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Neuroimage. 2013 Sep;78:439-47. doi: 10.1016/j.neuroimage.2013.04.040. Epub 2013 Apr 21.

Visual stimulus eccentricity affects human gamma peak frequency.

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Ernst Strüngmann Institute (ESI) for Neuroscience in Cooperation with Max Planck Society, Deutschordenstr. 46, 60528 Frankfurt, Germany.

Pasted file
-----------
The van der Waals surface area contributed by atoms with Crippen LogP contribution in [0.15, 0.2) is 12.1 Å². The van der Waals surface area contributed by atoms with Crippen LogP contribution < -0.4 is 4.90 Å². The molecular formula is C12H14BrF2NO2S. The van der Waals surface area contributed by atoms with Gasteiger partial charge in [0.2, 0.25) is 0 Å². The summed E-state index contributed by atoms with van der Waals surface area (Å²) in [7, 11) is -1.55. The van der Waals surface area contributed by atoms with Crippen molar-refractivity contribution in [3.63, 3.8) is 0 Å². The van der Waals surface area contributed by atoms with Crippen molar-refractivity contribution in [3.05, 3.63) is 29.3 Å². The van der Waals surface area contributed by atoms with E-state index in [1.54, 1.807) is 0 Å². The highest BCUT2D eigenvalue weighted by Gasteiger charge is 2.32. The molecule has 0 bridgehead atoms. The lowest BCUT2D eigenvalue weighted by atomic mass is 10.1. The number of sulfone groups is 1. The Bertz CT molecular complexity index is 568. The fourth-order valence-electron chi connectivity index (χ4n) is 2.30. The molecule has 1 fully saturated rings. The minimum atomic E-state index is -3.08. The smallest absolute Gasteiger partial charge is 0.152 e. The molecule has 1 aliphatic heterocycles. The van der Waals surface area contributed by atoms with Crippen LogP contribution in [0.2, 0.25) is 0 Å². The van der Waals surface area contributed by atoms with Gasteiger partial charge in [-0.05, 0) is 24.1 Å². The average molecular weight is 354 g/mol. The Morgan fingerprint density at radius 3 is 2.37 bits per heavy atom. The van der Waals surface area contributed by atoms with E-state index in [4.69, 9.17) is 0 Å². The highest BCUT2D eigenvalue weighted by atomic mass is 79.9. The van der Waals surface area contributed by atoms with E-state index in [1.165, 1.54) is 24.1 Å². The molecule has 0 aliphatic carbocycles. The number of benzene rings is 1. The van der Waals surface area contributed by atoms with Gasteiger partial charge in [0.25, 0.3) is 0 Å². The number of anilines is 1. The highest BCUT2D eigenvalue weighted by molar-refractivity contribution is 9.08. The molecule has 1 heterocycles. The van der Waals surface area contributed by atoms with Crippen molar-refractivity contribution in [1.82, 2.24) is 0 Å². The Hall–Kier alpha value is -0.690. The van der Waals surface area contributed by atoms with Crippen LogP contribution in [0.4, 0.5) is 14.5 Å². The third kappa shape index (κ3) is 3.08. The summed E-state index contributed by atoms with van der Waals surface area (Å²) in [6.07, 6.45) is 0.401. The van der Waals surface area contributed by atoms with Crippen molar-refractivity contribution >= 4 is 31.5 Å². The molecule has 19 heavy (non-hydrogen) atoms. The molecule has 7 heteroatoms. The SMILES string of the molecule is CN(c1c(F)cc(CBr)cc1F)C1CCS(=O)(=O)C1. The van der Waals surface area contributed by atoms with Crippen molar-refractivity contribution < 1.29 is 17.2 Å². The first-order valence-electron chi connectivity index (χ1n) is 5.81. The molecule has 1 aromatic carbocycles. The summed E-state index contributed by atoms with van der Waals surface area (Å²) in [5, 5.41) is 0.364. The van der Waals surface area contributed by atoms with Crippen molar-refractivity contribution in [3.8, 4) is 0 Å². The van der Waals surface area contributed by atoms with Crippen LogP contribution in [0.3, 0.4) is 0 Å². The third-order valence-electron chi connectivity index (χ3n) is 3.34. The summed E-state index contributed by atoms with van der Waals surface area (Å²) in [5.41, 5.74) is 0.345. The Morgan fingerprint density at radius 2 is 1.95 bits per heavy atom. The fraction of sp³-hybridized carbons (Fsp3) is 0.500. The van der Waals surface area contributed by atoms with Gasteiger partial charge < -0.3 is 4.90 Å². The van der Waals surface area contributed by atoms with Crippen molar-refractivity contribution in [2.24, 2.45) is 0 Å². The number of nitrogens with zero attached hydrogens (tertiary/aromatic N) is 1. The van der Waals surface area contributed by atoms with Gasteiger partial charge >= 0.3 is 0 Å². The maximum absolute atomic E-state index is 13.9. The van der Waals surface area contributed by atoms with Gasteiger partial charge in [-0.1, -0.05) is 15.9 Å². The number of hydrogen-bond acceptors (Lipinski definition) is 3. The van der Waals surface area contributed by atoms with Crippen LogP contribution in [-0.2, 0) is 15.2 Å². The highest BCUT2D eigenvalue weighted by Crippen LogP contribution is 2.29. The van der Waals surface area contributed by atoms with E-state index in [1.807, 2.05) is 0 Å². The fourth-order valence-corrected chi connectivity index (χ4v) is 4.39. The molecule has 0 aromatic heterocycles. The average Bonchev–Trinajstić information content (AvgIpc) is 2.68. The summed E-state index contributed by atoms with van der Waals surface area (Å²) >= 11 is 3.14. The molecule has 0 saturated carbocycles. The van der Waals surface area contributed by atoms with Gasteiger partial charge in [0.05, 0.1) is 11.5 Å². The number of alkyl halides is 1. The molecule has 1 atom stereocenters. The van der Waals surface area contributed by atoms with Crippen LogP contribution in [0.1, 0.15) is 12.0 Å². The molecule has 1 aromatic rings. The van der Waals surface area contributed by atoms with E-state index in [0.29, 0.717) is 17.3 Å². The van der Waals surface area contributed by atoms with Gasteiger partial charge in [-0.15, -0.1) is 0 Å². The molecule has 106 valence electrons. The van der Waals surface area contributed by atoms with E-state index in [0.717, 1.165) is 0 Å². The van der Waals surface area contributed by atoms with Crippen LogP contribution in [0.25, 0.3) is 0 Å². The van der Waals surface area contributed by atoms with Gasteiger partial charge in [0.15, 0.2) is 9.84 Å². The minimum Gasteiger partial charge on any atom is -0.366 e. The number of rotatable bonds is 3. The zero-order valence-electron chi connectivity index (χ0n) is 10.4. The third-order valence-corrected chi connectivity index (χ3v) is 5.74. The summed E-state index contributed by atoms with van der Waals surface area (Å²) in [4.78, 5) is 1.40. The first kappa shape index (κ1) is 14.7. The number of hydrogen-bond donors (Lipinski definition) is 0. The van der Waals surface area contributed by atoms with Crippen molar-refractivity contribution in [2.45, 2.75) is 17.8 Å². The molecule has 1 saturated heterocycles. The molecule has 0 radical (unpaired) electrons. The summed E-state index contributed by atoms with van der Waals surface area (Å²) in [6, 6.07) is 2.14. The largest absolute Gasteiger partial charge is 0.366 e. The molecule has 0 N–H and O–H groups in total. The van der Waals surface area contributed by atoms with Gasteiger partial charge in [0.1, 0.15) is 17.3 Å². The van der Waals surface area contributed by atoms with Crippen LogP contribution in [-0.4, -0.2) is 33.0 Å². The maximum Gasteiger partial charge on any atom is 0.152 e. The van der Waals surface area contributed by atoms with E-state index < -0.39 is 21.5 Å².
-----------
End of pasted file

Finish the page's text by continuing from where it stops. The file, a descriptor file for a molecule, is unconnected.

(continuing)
The peak frequency of neuronal gamma-band synchronization has received much attention in recent years. Gamma peak frequency shifts to higher frequency values for higher contrast, faster moving, and attended stimuli. In monkey V1, gamma peak frequency for a drifting grating is higher for a parafoveal as compared to an eccentric stimulus (Lima et al., 2010). This effect might be due to the cortical magnification factor: the higher cortical magnification for parafoveal stimuli increases the velocity with which the cortical representations of the moving grating stripes move across the cortical surface. Since faster moving stimuli lead to higher gamma frequency, a faster moving cortical representation might do the same. This explanation predicts that the eccentricity effect on gamma peak frequency is absent for stationary stimuli. To test this, we investigated the effect of eccentricity on gamma peak frequency by recording magnetoencephalography in human subjects while they viewed moving or stationary gratings. We found that both the moving and the stationary stimuli induced lower peak frequencies for larger eccentricities, arguing against an explanation based on the cortical magnification factor. We further investigated whether this eccentricity effect was explained by differences in the size or the spatial frequency of the expected cortical activation. Neither of those explained the eccentricity effect. We propose that the different stimulus and top-down factors leading to higher gamma peak frequency all result in higher stimulus salience, that salience is translated into gamma peak frequency, and that gamma peak frequency might subserve the preferential processing of neuronal activity induced by salient stimuli.

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